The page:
9. Clinicians should counsel patients with Peyronie's disease prior to beginning treatment with intralesional collagenase regarding potential occurrence of adverse events, including penile ecchymosis, swelling, pain, and corporal rupture. (Clinical Principle)
10. Clinicians may administer intralesional interferon α-2b in patients with Peyronie's disease. (Moderate Recommendation; Evidence Strength Grade C)
11. Clinicians should counsel patients with Peyronie's disease prior to beginning treatment with intralesional interferon a-2b about potential adverse events, including sinusitis, flu-like symptoms, and minor penile swelling. (Clinical Principle)
12. Clinicians may offer intralesional verapamil for the treatment of patients with Peyronie's disease. (Conditional Recommendation; Evidence Strength Grade C)
13. Clinicians should counsel patients with Peyronie's disease prior to beginning treatment with intralesional verapamil about potential adverse events, including penile bruising, dizziness, nausea, and pain at the injection site. (Clinical Principle)
14. Clinicians should not use extracorporeal shock wave therapy (ESWT) for the reduction of penile curvature or plaque size. (Moderate Recommendation; Evidence Strength Grade B)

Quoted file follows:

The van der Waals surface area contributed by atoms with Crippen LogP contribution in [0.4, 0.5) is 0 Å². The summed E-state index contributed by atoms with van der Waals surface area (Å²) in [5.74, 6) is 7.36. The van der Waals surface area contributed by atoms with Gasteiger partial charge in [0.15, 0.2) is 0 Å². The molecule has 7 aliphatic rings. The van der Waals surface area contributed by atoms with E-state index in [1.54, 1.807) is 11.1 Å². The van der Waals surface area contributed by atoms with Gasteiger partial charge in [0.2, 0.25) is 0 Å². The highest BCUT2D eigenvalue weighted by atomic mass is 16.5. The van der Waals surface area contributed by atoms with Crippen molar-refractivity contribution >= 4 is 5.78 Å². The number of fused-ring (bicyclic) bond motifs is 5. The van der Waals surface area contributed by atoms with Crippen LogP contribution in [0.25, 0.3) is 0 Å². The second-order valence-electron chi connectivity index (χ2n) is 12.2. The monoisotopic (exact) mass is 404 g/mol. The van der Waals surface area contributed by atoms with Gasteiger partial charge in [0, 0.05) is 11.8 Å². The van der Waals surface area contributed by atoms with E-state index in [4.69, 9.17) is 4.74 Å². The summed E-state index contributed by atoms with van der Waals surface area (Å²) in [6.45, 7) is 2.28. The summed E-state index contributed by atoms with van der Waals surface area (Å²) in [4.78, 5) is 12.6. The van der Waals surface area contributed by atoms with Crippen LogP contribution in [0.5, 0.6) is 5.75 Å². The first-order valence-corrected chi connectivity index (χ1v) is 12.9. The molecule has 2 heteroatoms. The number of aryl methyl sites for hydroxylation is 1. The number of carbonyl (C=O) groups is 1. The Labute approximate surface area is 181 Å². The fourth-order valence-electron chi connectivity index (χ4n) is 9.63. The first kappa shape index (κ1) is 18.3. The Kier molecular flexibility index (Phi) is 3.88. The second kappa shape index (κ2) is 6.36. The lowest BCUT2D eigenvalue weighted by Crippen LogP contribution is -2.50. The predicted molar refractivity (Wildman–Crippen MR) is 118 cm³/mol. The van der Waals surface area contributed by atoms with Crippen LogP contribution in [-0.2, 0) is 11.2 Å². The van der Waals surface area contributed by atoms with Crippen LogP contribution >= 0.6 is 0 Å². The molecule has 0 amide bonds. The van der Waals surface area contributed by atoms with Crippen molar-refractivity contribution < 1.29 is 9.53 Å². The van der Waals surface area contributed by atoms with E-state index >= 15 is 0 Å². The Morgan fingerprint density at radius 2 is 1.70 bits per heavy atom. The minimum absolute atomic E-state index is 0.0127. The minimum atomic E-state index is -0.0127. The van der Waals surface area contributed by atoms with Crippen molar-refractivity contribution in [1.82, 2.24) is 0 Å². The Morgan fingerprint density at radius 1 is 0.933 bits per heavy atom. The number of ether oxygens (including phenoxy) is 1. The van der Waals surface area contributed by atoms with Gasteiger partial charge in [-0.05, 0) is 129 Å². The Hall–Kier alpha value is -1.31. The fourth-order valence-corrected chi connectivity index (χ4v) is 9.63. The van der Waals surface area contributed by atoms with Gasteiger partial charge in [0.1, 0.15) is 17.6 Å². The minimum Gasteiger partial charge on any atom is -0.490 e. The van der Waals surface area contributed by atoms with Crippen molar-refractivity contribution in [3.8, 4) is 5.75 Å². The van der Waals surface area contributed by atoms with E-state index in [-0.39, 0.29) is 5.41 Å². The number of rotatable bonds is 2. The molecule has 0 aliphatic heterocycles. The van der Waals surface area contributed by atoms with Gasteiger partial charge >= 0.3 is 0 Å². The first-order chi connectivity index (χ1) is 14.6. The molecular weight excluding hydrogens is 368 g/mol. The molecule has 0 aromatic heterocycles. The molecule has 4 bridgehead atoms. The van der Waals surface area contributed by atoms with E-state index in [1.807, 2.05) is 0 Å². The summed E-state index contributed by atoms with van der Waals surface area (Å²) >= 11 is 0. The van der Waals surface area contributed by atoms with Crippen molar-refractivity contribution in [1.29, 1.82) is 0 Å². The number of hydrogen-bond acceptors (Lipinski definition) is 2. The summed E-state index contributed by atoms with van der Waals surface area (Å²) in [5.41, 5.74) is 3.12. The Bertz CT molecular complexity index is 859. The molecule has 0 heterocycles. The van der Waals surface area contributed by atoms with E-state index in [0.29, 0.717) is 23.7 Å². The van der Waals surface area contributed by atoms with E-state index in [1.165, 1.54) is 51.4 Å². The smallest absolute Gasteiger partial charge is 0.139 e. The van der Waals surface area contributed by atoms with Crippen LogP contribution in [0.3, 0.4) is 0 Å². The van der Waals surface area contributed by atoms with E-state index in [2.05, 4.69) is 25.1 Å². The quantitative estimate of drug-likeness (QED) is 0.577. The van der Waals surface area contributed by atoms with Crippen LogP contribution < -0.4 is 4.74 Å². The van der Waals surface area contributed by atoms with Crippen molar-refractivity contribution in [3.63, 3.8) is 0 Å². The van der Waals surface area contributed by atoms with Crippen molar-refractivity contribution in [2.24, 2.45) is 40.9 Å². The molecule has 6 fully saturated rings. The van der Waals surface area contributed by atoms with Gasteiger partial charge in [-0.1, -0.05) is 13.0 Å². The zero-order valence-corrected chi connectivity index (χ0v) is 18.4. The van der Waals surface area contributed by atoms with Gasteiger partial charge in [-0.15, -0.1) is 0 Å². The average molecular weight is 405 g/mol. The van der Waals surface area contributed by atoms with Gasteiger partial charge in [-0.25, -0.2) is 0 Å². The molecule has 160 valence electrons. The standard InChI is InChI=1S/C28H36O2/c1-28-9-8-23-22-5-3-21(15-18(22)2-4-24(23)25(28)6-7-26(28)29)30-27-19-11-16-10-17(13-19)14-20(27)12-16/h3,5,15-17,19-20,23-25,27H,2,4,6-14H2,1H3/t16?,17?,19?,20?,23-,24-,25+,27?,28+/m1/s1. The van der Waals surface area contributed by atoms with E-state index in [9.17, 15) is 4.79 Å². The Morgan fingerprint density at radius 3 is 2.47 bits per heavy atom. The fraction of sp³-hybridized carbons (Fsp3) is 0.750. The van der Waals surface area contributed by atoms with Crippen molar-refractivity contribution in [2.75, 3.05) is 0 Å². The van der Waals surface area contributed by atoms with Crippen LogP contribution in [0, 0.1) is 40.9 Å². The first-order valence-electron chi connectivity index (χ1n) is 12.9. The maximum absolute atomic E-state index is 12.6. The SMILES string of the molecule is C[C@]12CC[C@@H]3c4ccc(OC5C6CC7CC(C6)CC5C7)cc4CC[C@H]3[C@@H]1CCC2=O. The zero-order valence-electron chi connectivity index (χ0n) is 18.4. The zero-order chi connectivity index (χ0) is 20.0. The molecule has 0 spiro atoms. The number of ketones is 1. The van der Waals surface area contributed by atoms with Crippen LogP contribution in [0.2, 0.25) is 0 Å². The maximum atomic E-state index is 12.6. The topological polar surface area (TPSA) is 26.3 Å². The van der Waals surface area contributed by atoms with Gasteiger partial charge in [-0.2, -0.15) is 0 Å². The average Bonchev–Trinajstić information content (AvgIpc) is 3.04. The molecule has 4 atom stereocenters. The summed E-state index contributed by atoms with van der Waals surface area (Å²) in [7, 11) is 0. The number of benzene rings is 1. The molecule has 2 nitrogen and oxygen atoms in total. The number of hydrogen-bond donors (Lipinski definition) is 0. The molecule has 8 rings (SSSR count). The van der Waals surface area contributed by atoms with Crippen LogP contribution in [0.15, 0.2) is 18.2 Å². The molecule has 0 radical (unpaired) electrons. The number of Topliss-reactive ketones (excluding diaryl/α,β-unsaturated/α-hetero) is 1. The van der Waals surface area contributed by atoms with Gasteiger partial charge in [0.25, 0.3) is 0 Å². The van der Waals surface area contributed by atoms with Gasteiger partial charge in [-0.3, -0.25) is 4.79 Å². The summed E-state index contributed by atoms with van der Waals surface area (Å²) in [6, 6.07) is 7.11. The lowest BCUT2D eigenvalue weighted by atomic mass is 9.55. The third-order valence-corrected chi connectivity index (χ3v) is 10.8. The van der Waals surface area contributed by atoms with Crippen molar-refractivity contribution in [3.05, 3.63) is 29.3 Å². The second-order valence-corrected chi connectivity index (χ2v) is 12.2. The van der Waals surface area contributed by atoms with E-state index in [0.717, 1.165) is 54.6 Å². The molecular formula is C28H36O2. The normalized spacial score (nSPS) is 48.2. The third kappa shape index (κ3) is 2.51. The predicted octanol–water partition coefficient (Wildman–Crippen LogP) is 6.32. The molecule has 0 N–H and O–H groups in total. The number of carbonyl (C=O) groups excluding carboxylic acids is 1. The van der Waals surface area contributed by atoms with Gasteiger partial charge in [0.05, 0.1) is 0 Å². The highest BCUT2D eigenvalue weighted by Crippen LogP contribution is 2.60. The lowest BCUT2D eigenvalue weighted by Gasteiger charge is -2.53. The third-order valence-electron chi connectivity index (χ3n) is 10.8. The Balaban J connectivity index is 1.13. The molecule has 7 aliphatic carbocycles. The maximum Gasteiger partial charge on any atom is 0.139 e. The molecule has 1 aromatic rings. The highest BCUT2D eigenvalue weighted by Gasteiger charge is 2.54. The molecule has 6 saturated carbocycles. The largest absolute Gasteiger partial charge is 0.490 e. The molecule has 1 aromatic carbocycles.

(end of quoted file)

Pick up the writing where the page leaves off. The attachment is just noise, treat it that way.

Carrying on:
15. Clinicians may offer extracorporeal shock wave therapy (ESWT) to improve penile pain. (Conditional Recommendation; Evidence Strength Grade B)
16. Clinicians should not use radiotherapy (RT) to treat Peyronie's disease. (Moderate Recommendation; Evidence Strength Grade C)
17. Clinicians should assess patients as candidates for surgical reconstruction based on the presence of stable disease. (Clinical Principle)
18. Clinicians may offer tunical plication surgery to patients whose rigidity is adequate for coitus (with or without pharmacotherapy and/or vacuum device therapy) to improve penile curvature. (Moderate Recommendation; Evidence Strength Grade C)
19. Clinicians may offer plaque incision or excision and/or grafting to patients with deformities whose rigidity is adequate for coitus (with or without pharmacotherapy and/or vacuum device therapy) to improve penile curvature. (Moderate Recommendation; Evidence Strength Grade C)
20. Clinicians may offer penile prosthesis surgery to patients with Peyronie's disease with erectile dysfunction (ED) and/or penile deformity sufficient to prevent coitus despite pharmacotherapy and/or vacuum device therapy. (Moderate Recommendation; Evidence Strength Grade C)
21. Clinicians may perform adjunctive intra-operative procedures, such as modeling, plication or incision/grafting, when significant penile deformity persists after insertion of the penile prosthesis. (Moderate Recommendation; Evidence Strength Grade C)
22. Clinicians should use inflatable penile prosthesis for patients undergoing penile prosthetic surgery for the treatment of Peyronie's disease. (Expert Opinion)